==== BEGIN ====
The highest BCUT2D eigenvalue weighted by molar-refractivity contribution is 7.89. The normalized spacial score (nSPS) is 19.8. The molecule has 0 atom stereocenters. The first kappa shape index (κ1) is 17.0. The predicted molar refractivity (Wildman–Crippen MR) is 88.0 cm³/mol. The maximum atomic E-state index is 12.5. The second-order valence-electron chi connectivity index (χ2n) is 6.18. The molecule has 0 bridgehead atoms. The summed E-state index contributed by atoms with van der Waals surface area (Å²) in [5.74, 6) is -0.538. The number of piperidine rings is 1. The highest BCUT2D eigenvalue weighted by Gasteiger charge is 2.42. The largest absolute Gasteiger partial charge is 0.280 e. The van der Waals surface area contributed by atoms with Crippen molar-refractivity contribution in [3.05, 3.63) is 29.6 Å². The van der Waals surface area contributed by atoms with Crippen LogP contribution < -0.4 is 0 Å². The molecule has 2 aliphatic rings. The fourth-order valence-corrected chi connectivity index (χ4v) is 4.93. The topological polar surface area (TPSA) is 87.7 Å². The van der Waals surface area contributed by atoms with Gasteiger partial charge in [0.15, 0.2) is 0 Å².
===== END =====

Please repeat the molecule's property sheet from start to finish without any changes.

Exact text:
The highest BCUT2D eigenvalue weighted by molar-refractivity contribution is 7.89. The normalized spacial score (nSPS) is 19.8. The molecule has 0 atom stereocenters. The first kappa shape index (κ1) is 17.0. The predicted molar refractivity (Wildman–Crippen MR) is 88.0 cm³/mol. The maximum atomic E-state index is 12.5. The second-order valence-electron chi connectivity index (χ2n) is 6.18. The molecule has 0 bridgehead atoms. The summed E-state index contributed by atoms with van der Waals surface area (Å²) in [5.74, 6) is -0.538. The number of piperidine rings is 1. The highest BCUT2D eigenvalue weighted by Gasteiger charge is 2.42. The largest absolute Gasteiger partial charge is 0.280 e. The van der Waals surface area contributed by atoms with Crippen molar-refractivity contribution in [3.05, 3.63) is 29.6 Å². The van der Waals surface area contributed by atoms with Crippen LogP contribution < -0.4 is 0 Å². The molecule has 2 aliphatic rings. The fourth-order valence-corrected chi connectivity index (χ4v) is 4.93. The topological polar surface area (TPSA) is 87.7 Å². The van der Waals surface area contributed by atoms with Gasteiger partial charge in [0.15, 0.2) is 0 Å².